A Different Take

For a different take on The Leadership Forum "Emerging Opportunities in Open Source Technologies" seminar, take a look at "Has Open Source Found a Reliable Business Model".

"One prediction has the proprietary software vendors seriously challenged to remain profitable within 5 years. This observer finds that hard to believe, since Open Source link has been around for many years and the only serious challenger observed so far appears to be around operating systems DOS vs Linux."end quotation

-- Alex Fiteni, Has Open Source Found a Reliable Business Model, 2005 June 07

I agree that wiki(Open Source) has been around for years, with operating systems like NetBSD, OpenBSD, FreeBSD and other such projects starting the trend [though Netscape releasing source in 1998, and later becoming Mozilla coined the term]. I disagree that the only serious open source challenger is Linux. Open Source projects that don't involve a new flavour of Linux have been very successful. In addition to the three flavours of BSD, we have non-OS projects such as

There are also some very interesting up and coming enterprise software such as Compiere and SugarCRM, and SourceForge recently announcing that they have passed the 100,000 mark.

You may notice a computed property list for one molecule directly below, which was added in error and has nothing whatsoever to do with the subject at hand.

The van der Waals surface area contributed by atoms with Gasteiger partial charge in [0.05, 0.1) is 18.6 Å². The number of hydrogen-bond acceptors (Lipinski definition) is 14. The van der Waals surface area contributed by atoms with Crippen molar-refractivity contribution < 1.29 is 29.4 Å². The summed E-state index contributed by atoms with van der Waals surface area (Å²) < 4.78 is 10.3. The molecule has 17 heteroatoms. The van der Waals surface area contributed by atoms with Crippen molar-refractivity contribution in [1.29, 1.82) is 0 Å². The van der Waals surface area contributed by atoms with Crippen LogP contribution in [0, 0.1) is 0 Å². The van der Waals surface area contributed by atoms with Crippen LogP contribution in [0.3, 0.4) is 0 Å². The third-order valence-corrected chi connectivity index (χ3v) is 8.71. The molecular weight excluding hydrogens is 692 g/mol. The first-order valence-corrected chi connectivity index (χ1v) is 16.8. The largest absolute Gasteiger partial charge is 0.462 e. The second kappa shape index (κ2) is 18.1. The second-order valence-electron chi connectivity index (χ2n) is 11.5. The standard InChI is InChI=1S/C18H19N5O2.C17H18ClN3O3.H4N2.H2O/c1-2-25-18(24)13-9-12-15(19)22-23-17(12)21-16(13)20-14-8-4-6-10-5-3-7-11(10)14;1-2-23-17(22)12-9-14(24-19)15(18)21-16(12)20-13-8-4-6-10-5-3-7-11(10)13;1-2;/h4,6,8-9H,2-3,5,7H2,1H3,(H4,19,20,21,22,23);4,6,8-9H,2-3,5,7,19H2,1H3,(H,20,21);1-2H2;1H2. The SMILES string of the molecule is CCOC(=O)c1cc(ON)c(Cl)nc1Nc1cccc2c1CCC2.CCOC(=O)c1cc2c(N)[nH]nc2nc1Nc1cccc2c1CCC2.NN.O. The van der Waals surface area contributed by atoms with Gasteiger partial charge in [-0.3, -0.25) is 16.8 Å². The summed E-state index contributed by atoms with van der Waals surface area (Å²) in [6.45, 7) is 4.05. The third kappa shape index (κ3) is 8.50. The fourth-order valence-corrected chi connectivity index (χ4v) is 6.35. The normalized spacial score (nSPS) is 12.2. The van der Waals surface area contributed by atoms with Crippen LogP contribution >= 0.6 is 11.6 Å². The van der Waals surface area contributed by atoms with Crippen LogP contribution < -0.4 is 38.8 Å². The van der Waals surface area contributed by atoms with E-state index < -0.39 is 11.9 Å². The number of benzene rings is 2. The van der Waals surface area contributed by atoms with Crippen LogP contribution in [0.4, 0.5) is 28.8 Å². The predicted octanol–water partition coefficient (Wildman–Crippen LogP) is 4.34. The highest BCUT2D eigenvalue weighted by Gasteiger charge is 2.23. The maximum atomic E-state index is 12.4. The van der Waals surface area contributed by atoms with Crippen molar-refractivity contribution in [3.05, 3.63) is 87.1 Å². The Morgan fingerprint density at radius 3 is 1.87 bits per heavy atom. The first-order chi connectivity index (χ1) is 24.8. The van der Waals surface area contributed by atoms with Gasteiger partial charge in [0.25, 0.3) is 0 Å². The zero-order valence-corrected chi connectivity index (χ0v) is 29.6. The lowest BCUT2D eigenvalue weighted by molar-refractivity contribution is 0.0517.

Alex Fiteni does conclude that

"OpenSource is here to stay. It has proven itself resilient over time."end quotation

He also refers to Bernard Golden and his Open Source Maturity Model as the help CIO's need to properly select among Open Source projects.

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The TeleInterActive Lifestyle is about the business processes, life choices, management challenges and technical issues facing organizations and individuals as individuals and organizations adopt the Internet of Things, Mixed Reality, wireless networks of all levels, mobile devices, long-distance collaboration, social networks, digital transformation, and adjust to growing urbanization.

Sensor Analytics Ecosystems for the Internet of Things (SAEIoT) brings value from emerging technologies through data management and analytics, advances in data science, as the IoT matures through the 5Cs: Connection, Communication, Contextualization, Collaboration and Cognition. The socialization of machines will allow for Privacy, Transparency, Security and Convenience to be flexibly provided with two-way accountability to build Trust among Humans and Machines.

AsDataArchon, we have evolved our consulting data scientist work from learning how to incorporate sensor analytics into data warehouses, business intelligence and analytics to focusing on IoT data management and forming sensor analytics ecosystems.